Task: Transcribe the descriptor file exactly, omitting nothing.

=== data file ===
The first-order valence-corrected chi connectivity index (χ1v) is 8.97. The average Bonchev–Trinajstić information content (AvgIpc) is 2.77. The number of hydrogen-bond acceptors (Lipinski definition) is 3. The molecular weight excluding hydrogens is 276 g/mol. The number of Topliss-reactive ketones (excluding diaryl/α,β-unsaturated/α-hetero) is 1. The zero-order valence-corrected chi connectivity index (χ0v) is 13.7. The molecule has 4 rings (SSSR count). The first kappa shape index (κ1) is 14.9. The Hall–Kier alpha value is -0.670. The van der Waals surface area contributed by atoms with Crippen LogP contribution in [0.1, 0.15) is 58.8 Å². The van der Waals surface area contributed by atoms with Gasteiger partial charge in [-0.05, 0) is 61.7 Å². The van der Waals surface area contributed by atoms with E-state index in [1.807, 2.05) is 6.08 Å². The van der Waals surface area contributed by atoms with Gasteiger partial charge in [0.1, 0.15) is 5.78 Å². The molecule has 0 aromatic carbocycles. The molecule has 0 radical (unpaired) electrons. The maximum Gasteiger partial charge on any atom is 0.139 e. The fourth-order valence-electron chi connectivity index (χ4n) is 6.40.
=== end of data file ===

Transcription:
The first-order valence-corrected chi connectivity index (χ1v) is 8.97. The average Bonchev–Trinajstić information content (AvgIpc) is 2.77. The number of hydrogen-bond acceptors (Lipinski definition) is 3. The molecular weight excluding hydrogens is 276 g/mol. The number of Topliss-reactive ketones (excluding diaryl/α,β-unsaturated/α-hetero) is 1. The zero-order valence-corrected chi connectivity index (χ0v) is 13.7. The molecule has 4 rings (SSSR count). The first kappa shape index (κ1) is 14.9. The Hall–Kier alpha value is -0.670. The van der Waals surface area contributed by atoms with Crippen LogP contribution in [0.1, 0.15) is 58.8 Å². The van der Waals surface area contributed by atoms with Gasteiger partial charge in [-0.05, 0) is 61.7 Å². The van der Waals surface area contributed by atoms with E-state index in [1.807, 2.05) is 6.08 Å². The van der Waals surface area contributed by atoms with Gasteiger partial charge in [0.1, 0.15) is 5.78 Å². The molecule has 0 aromatic carbocycles. The molecule has 0 radical (unpaired) electrons. The maximum Gasteiger partial charge on any atom is 0.139 e. The fourth-order valence-electron chi connectivity index (χ4n) is 6.40.